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Anticipation, Free Rider Problem, and Adaptation to Trade Union: Re-examining the Curious Case of Dissatisfied Union Members

Author

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  • Nattavudh Powdthavee

Abstract

This paper documents evidence that rejects the paradox of dissatisfied union members. Using eleven waves of the BHPS, it studies the past, contemporaneous, and future effects of union membership on job satisfaction. By separating union "free riders" from other nonmembers in the fixed effects equations, I find significant anticipation effects to joining a unionized firm for both prospective union members and covered nonmembers of both genders. Workers go on to report, on average, a significant increase in job satisfaction at the year of union coverage. Nonetheless, adaptation to unionism is complete within the first few years of joining a unionized firm.

Suggested Citation

  • Nattavudh Powdthavee, 2009. "Anticipation, Free Rider Problem, and Adaptation to Trade Union: Re-examining the Curious Case of Dissatisfied Union Members," Discussion Papers 09/04, Department of Economics, University of York.
  • Handle: RePEc:yor:yorken:09/04
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    Citations

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    Cited by:

    1. Andrew E. Clark, 2015. "Adaptation and the Easterlin Paradox," PSE - Labex "OSE-Ouvrir la Science Economique" halshs-01112725, HAL.
    2. Alex Bryson & Michael White, 2016. "Unions and the economic basis of attitudes," Industrial Relations Journal, Wiley Blackwell, vol. 47(4), pages 360-378, July.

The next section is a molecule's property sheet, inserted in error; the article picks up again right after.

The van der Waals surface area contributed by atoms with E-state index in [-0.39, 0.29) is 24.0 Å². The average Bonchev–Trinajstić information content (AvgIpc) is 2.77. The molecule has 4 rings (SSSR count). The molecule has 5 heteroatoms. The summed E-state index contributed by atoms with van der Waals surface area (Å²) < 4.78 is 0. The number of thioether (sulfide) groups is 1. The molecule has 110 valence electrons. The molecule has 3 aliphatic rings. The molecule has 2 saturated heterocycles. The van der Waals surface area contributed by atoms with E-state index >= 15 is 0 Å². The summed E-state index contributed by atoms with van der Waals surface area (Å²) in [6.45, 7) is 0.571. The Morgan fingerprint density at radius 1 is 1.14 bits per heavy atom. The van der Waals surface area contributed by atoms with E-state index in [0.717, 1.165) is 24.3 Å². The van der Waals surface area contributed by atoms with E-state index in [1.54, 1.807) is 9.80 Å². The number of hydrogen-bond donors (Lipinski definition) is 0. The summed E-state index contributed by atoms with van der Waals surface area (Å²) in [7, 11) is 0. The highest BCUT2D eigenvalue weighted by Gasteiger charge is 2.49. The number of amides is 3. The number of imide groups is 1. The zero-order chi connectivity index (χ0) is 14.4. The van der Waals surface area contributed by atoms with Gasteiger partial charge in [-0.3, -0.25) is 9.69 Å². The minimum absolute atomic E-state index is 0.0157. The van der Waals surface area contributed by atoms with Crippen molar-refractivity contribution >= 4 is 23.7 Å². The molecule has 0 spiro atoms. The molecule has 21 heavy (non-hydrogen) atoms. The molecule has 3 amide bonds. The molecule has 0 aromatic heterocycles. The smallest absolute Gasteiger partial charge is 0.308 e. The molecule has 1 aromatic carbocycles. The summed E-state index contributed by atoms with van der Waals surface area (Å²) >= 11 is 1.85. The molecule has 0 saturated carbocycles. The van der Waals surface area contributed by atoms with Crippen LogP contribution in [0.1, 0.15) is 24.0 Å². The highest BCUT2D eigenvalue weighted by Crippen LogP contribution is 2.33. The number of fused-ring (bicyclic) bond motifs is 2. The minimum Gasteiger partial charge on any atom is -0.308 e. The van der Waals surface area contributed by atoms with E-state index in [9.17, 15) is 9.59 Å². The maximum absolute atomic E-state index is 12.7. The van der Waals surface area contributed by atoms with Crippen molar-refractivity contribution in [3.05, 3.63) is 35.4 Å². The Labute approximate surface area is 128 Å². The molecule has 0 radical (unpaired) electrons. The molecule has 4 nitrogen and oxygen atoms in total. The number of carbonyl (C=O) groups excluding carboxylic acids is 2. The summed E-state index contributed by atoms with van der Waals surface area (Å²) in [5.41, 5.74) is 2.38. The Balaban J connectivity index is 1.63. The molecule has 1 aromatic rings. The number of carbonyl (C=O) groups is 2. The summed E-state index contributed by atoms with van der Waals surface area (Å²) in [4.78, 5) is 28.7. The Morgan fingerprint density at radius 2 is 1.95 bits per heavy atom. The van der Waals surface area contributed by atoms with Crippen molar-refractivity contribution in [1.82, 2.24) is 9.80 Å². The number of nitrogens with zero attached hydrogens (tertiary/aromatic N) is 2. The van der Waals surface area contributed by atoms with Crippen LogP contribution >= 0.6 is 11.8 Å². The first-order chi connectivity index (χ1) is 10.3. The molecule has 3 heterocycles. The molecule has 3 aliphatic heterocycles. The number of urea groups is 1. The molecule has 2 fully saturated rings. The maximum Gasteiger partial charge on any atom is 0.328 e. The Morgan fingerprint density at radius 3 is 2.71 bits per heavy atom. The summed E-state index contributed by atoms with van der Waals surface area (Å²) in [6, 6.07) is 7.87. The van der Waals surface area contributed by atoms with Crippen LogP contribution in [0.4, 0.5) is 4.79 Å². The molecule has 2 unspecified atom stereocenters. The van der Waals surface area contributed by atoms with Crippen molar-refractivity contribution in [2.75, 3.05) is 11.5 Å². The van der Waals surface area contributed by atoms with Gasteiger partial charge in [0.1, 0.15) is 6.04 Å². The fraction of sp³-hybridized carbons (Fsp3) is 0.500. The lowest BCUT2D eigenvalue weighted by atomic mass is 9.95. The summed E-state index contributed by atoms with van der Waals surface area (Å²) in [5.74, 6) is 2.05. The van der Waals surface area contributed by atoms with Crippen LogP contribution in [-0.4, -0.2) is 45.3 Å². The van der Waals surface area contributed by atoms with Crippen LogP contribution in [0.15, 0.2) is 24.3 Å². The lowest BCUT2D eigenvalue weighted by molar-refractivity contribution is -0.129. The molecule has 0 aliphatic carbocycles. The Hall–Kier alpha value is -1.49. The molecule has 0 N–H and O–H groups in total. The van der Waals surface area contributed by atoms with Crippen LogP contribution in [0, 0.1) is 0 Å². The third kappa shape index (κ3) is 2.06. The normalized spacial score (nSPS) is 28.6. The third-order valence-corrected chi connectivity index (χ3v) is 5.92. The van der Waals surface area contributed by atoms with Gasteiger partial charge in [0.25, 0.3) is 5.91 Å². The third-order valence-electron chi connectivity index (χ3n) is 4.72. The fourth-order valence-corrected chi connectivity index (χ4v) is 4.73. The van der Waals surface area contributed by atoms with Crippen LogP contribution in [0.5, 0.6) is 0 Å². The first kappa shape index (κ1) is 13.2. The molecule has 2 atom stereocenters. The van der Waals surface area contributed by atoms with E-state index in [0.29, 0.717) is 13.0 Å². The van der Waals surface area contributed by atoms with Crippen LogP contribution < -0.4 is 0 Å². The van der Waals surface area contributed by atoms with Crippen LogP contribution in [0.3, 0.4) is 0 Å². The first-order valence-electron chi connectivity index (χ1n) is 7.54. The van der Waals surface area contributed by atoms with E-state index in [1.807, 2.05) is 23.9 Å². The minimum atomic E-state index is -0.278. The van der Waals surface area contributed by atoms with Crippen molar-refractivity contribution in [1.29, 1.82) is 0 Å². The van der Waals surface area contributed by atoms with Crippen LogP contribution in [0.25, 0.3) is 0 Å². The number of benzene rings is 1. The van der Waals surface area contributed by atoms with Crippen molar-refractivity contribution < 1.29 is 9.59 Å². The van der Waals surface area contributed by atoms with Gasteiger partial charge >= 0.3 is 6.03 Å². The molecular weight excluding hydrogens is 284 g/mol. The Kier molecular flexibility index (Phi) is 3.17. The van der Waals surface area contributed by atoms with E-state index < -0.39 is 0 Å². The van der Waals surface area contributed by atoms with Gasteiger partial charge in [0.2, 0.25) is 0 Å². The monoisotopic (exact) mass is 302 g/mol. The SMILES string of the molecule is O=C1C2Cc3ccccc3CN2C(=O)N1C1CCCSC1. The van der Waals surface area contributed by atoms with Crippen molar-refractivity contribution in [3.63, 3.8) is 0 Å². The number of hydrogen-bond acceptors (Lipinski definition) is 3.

3. David W. Johnston & Wang-Sheng Lee, 2013. "Extra Status and Extra Stress: Are Promotions Good for Us?," ILR Review, Cornell University, ILR School, vol. 66(1), pages 32-54, January.
    4. Alex Bryson & Michael White, 2016. "Not so dissatisfied after all? The impact of union coverage on job satisfaction," Oxford Economic Papers, Oxford University Press, vol. 68(4), pages 898-919.
    5. Hanglberger, Dominik & Merz, Joachim, 2011. "Are Self-Employed Really Happier Than Employees? An Approach Modelling Adaptation and Anticipation Effects to Self-Employment and General Job Changes," IZA Discussion Papers 5629, Institute for the Study of Labor (IZA).
    6. Dominik Hanglberger & Joachim Merz, 2015. "Does self-employment really raise job satisfaction? Adaptation and anticipation effects on self-employment and general job changes," Working Papers 385, ECINEQ, Society for the Study of Economic Inequality.
    7. Colin Peter Green & John Spencer Heywood & Parvinder Kler & Gareth Leeves, 2016. "Paradox lost," Working Papers 107134075, Lancaster University Management School, Economics Department.
    8. Christian Grund & Andreas Schmitt, 2013. "Works councils, wages and job satisfaction," Applied Economics, Taylor & Francis Journals, vol. 45(3), pages 299-310, January.
    9. repec:eee:jeborg:v:146:y:2018:i:c:p:116-140 is not listed on IDEAS
    10. Andrew E. Clark, 2015. "Adaptation and the Easterlin Paradox," Working Papers halshs-01112725, HAL.
    11. Ong, Qiyan & Theseira, Walter, 2016. "Does choosing jobs based on income risk lead to higher job satisfaction in the long run? Evidence from the natural experiment of German reunification," Journal of Behavioral and Experimental Economics (formerly The Journal of Socio-Economics), Elsevier, vol. 65(C), pages 95-108.

    More about this item

    JEL classification:

    • J28 - Labor and Demographic Economics - - Demand and Supply of Labor - - - Safety; Job Satisfaction; Related Public Policy
    • J5 - Labor and Demographic Economics - - Labor-Management Relations, Trade Unions, and Collective Bargaining

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